Accusing of dumping thousands of gallons of untreated wastewater containing dangerous toxins into Permanente Creek daily, the Sierra Club filed a lawsuit in federal court on Monday, asking that the company be forced to stop, as well as pay multi-millions in fines for violating the Clean Water Act.
“After years of unchecked pollution, it’s time for Lehigh to clean up its act,” said Gary Latshaw of the club’s local Loma Prieta Chapter in a statement. “Its refusal to control its water pollution has no place in the heart of Silicon Valley. We intend to enforce the Clean Water Act to restore the health of this precious public stream in Santa Clara County.”
The club contends that high levels of selenium and other toxins from the cement plant and quarry—as recorded by the company’s own consultants—are endangering wildlife and damaging the creek, as well as percolating into underground aquifiers used for drinking water. Permanente Creek was listed as an "impaired" water body by the EPA in November 2010.
The creek flows through heavily used Rancho San Antonio County Park directly below the plant, then past residences in Cupertino, Los Altos and Mountain View on its way to the San Francisco Bay. The suit contends that water samples taken downstream show concentrations of dissolved pollutants such as arsenic, selenium, and others to be from three to 100 times greater than those tested upstream.
The lawsuit asks the court to declare that Lehigh and its parent company Heidelberg Cement are violating the Clean Water Act and must stop discharging pollutants without a permit. In addition, the suit asks the court to order the company to obtain a federal discharge permit, and demands Lehigh create a comprehensive plan for compliance and restoration of the creek.
Club officials also want the court to order Lehigh to pay the federal government millions in civil penalties—$37,500 a day for every day the company allegedly violated the Clean Water Act. The Sierra Club estimates the violations go back at least five years, which if the company were forced to pay the full amount, would total more than $68 million in fines.
Lehigh said it had no official response for the media regarding the lawsuit a company spokesman told Patch Monday evening.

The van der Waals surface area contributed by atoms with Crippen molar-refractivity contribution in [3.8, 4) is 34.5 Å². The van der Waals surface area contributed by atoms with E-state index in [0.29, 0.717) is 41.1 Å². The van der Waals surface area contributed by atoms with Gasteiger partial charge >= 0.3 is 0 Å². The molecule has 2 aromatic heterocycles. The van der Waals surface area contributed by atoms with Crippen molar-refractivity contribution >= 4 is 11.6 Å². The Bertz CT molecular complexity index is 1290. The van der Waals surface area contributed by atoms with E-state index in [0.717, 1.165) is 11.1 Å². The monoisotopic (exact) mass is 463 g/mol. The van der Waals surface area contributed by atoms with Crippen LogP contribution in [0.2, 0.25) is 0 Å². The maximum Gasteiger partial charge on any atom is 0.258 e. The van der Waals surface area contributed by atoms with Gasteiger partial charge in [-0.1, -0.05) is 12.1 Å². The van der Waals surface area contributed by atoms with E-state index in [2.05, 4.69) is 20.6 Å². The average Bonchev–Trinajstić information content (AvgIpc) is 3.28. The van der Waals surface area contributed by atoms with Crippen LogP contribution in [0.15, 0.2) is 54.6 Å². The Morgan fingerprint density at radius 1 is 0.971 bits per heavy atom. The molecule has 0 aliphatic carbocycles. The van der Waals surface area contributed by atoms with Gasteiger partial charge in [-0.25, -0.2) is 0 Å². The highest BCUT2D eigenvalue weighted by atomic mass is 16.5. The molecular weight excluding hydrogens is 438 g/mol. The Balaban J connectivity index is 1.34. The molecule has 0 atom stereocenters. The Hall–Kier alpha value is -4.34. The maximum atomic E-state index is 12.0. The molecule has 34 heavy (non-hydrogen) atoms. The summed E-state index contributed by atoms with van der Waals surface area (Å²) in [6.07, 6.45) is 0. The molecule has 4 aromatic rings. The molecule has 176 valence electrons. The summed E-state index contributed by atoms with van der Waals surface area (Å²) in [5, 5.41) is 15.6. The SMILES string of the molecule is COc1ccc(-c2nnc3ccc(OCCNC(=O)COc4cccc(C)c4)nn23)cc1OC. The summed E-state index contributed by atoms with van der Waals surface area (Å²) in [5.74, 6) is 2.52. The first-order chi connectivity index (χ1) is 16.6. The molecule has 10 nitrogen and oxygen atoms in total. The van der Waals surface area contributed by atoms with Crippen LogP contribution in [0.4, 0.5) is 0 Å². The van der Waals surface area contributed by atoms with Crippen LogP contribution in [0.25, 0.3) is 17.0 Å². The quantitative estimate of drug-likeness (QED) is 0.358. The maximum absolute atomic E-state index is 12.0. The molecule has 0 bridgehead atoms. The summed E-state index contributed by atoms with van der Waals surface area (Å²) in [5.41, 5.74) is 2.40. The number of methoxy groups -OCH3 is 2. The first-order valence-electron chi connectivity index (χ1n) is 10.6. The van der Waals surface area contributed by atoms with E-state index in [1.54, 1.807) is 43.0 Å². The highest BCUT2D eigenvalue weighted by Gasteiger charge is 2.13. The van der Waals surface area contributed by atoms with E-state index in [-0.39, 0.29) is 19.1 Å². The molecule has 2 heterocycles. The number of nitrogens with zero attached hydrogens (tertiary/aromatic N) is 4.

for discharges into Permanente Creek, calling it out for violating its existing storm water discharge permit, and requiring that Lehigh apply for a more stringent General Sand and Gravel Permit. The company filed a notice of intent in October to acquire the permit. which company officials said in May they would pay.
However, the Sierra Club suit asserts that even the sand and gravel permit is not enough, because it does not cover toxins such as selenium, arsenic, molybdenum, nickel, chromium, manganese, ANFO (ammonium nitrate/fuel oil, an explosive used in mining), and other pollutants. The club asks that the company be required to apply for a more comprehensive National Pollutant Discharge Elimination System (NPDES) Permit from the water board.
In addition, the club contends that the company is using the banks and creek bed as a disposal area for quarry mine tailings, overburden, and other wastes from its mining and cement manufacturing, posing a “continuous and substantial risk” of discharging into the creek in the future. Because heavy equipment and trucks are dumping the wastes near the creek, each one becomes a “point source” for pollution, according to the lawsuit.
The filing comes nearly four months after the if the company did not cease discharging into the creek within 60 days.
It also comes on the heels of news from the Bay Area Air Quality Management District (BAAQMD) that Lehigh could be required to spend between $27 million and $32 million on new monitoring equipment to meet stricter emission standards proposed to take effect within two years.
The draft EPA standards, known as Regulation 9, Rule 13, are scheduled to go into effect in September 2013. However, the proposed rules are being contested by lobbyists for Portland cement manufacturers in Congress, and by litigation from manufacturers.
, BAAQMD Director of Engineering Brian Bateman said the district will pursue the new rules, regardless of whether the federal rules are enacted.
BAAQMD officials said public comments on the new regulations are due Jan. 3.